Crusher Navigation Assist

The Crusher Navigation Assist (CNA) helps operators to successfully reverse their mining trucks into a fixed, and often narrow, structure such as a crusher. To do this, the system relies on a foundation of high precision GNSS and ultrasonic technologies to reverse trucks safely and accurately into these tight spaces. The GNSS provides the system with the exact geospatial location of the relevant trucks. The ultrasonic technology is a secondary system that ensures that the trucks stop in the right place to safely dump their loads into the crusher.

After the CNA has been installed, the customer can use the MPS to map out the pathway the trucks will need to take to reverse into the crusher safely. If needed, the customer can map out multiple unique crusher missions within the MPS, each with its own designated travel path and specific speed characteristics.

Within the map of their site in the MPS, the customer can nominate the “operating area” which will determine the scope of the CNA’s influence. Within this area, the customer will also designate the “staging area”, which is where the CNA is activated. From this area, the customer will then plot out the reversal path that trucks need to follow to reverse safely into the crusher. When operators enter the area and navigate onto the path, they will be notified via audible chime and visual cues to remove their hands from the wheel as the CNA will then be in control.

The reversal pathway is comprised of two sections: the forward motion and the reversal motion. The forward motion is when the system is steering the trucks so they are properly aligned with the crusher. Once this motion has concluded, operators will need to put the trucks in reverse so that the reversal motion can begin. Towards the end of the reversal motion, the CNA will alert operators – via audible chime and visual cues – when the system has completed the mission successfully. After completion, operators will be advised to place the truck in neutral and set the handbrake. The CNA will then advise via visual indicator that it is fine to dump the trucks’ load.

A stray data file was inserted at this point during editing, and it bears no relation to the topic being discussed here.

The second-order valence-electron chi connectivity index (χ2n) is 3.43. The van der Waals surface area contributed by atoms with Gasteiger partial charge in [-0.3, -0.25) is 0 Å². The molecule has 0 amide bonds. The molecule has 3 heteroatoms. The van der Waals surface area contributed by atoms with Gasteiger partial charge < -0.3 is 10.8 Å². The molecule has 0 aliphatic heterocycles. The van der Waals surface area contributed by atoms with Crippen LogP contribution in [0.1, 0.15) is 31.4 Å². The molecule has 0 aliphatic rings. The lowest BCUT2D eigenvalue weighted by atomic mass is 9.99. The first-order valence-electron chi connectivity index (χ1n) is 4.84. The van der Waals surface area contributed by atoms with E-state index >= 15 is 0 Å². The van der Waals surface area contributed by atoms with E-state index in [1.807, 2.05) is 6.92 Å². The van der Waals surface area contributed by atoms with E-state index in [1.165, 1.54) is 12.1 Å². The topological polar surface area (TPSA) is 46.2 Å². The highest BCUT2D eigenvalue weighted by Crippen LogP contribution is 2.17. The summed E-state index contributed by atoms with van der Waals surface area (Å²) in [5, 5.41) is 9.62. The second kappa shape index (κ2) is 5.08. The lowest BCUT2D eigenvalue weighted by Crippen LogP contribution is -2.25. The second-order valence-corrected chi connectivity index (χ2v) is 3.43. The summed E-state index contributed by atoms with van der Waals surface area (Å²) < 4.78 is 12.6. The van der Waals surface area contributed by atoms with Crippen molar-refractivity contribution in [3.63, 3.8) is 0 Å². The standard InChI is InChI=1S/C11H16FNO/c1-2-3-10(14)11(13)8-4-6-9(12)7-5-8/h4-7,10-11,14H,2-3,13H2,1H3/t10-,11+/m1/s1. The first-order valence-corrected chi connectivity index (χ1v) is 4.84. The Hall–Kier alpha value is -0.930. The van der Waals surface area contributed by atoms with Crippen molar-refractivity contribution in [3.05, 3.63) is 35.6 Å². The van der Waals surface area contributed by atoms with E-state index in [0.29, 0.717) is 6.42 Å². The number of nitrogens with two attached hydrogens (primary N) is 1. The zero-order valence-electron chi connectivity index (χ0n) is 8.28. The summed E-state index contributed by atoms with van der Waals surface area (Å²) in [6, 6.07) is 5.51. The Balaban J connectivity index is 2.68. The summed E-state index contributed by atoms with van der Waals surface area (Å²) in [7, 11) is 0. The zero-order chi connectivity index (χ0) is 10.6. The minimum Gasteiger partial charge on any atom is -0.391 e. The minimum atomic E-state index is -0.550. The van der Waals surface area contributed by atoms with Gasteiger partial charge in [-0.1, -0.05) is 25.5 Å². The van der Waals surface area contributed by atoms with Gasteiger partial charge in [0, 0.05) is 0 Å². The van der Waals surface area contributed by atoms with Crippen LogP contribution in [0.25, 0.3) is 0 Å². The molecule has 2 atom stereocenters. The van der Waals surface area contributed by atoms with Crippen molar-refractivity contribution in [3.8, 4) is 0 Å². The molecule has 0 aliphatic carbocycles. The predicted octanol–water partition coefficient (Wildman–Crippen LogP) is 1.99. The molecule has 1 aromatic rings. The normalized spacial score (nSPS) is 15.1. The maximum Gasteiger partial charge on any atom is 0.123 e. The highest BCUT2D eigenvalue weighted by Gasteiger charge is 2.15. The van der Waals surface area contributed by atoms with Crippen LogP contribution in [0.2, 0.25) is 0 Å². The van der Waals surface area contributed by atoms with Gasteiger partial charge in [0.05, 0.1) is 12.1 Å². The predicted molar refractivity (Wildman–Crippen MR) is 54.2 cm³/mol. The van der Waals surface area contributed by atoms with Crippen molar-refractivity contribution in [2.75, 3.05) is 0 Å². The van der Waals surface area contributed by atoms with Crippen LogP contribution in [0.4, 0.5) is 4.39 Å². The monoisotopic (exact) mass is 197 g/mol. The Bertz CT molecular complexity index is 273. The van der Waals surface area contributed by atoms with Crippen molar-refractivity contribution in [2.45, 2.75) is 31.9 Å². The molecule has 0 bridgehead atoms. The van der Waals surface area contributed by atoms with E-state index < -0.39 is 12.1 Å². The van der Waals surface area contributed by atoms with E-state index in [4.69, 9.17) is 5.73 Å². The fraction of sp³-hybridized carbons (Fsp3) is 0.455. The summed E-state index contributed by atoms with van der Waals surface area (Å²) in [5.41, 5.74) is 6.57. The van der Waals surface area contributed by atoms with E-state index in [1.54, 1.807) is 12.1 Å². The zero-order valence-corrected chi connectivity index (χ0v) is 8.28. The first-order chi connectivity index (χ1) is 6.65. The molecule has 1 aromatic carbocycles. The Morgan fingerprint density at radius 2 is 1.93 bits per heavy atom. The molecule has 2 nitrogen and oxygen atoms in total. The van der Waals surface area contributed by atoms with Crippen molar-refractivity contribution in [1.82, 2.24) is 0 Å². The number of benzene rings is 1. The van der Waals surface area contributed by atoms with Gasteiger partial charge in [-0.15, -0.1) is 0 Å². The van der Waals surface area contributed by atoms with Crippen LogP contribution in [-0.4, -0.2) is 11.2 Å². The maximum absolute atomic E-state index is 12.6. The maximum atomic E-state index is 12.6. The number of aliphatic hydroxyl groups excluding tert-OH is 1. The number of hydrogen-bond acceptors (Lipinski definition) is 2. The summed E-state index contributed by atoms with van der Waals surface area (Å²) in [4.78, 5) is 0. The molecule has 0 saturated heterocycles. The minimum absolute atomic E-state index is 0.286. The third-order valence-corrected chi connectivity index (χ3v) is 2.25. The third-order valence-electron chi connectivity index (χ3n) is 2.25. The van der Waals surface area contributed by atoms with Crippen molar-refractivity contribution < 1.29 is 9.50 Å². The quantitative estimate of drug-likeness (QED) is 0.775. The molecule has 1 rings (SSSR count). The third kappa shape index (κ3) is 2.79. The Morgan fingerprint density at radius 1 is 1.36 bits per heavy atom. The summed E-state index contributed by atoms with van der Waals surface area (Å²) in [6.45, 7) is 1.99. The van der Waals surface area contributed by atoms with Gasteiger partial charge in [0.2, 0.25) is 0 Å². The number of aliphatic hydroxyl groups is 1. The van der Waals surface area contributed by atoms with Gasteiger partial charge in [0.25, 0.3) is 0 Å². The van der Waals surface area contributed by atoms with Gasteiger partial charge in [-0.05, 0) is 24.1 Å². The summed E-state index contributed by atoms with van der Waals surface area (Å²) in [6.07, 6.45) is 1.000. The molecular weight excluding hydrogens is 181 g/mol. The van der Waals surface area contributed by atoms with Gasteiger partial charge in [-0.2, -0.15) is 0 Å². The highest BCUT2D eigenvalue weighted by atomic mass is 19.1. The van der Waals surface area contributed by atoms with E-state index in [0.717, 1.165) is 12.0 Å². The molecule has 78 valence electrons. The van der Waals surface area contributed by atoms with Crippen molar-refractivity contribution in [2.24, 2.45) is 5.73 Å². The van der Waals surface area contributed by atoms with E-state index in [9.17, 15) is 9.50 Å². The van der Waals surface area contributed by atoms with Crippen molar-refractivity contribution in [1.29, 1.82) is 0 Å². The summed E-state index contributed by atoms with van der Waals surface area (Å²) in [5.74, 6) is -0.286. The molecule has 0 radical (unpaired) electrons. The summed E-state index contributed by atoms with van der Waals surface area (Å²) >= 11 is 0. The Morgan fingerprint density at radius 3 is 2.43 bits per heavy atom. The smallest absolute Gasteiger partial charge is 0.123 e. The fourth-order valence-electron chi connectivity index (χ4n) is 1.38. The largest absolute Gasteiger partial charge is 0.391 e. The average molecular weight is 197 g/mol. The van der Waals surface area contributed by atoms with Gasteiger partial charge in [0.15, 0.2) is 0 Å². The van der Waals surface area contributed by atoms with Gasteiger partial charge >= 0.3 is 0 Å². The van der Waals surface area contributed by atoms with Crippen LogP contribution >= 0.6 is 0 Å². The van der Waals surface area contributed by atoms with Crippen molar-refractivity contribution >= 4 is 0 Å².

Using the CNA helps to reduce the risk that the trucks may be damaged during the reversal process while also decreasing cycle times. This in turn will allow for increased productivity on site and reduced stress for the operators.

Installation and integration

Liebherr’s Trolley Navigation Assist and Crusher Navigation Assist are available for the T 264, T 274, and T 284 mining trucks and have been extensively field tested to ensure their efficacy when used in customers’ mining fleets. Both of these Assistance Systems are designed to serve as individual solutions to specific inefficiencies within a mine or to serve as a combined solution for multiple mine challenges.

Liebherr’s Assistance Systems can be retrofitted into trucks that are already operating on site. And if a truck already has one of these Assistance Systems installed, the second one can be installed later in the life of the machine. An additional kit can be provided with the harnesses and sensors necessary for the new system to work alongside the system already installed.

This impressive technology is ready to be integrated into Liebherr mining trucks to ensure that customers can make the most out of their equipment while also ensuring the safety and wellbeing of their staff.